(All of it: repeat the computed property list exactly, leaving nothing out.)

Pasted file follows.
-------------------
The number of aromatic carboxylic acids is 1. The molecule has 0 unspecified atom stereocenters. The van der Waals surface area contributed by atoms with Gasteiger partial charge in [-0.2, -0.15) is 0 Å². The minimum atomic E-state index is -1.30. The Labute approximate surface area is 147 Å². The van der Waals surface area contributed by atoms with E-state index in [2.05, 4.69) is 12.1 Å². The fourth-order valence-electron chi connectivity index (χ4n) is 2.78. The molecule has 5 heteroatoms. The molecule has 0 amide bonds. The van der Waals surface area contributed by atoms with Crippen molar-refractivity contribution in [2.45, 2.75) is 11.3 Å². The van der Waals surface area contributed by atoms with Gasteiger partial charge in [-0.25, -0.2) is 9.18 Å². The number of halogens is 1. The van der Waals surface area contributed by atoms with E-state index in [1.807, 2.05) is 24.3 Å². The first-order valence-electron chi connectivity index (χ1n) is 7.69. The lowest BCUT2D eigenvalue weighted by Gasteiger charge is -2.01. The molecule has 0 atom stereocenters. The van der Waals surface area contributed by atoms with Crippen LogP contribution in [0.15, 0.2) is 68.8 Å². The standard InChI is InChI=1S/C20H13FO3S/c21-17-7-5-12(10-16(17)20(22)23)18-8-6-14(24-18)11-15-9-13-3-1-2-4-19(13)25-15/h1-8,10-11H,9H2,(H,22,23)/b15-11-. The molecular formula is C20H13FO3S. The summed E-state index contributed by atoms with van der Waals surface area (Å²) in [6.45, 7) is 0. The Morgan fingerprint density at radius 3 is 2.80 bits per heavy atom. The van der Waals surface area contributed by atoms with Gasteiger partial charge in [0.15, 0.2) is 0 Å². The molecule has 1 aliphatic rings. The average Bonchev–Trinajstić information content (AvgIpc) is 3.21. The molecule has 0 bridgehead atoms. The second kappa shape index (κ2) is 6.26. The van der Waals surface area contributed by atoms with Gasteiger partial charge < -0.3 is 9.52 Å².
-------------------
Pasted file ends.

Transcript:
The number of aromatic carboxylic acids is 1. The molecule has 0 unspecified atom stereocenters. The van der Waals surface area contributed by atoms with Gasteiger partial charge in [-0.2, -0.15) is 0 Å². The minimum atomic E-state index is -1.30. The Labute approximate surface area is 147 Å². The van der Waals surface area contributed by atoms with E-state index in [2.05, 4.69) is 12.1 Å². The fourth-order valence-electron chi connectivity index (χ4n) is 2.78. The molecule has 5 heteroatoms. The molecule has 0 amide bonds. The van der Waals surface area contributed by atoms with Crippen molar-refractivity contribution in [2.45, 2.75) is 11.3 Å². The van der Waals surface area contributed by atoms with Gasteiger partial charge in [-0.25, -0.2) is 9.18 Å². The number of halogens is 1. The van der Waals surface area contributed by atoms with E-state index in [1.807, 2.05) is 24.3 Å². The first-order valence-electron chi connectivity index (χ1n) is 7.69. The lowest BCUT2D eigenvalue weighted by Gasteiger charge is -2.01. The molecule has 0 atom stereocenters. The van der Waals surface area contributed by atoms with Crippen LogP contribution in [0.15, 0.2) is 68.8 Å². The standard InChI is InChI=1S/C20H13FO3S/c21-17-7-5-12(10-16(17)20(22)23)18-8-6-14(24-18)11-15-9-13-3-1-2-4-19(13)25-15/h1-8,10-11H,9H2,(H,22,23)/b15-11-. The molecular formula is C20H13FO3S. The summed E-state index contributed by atoms with van der Waals surface area (Å²) in [6.45, 7) is 0. The Morgan fingerprint density at radius 3 is 2.80 bits per heavy atom. The van der Waals surface area contributed by atoms with Gasteiger partial charge in [0.15, 0.2) is 0 Å². The molecule has 1 aliphatic rings. The average Bonchev–Trinajstić information content (AvgIpc) is 3.21. The molecule has 0 bridgehead atoms. The second kappa shape index (κ2) is 6.26. The van der Waals surface area contributed by atoms with Gasteiger partial charge < -0.3 is 9.52 Å².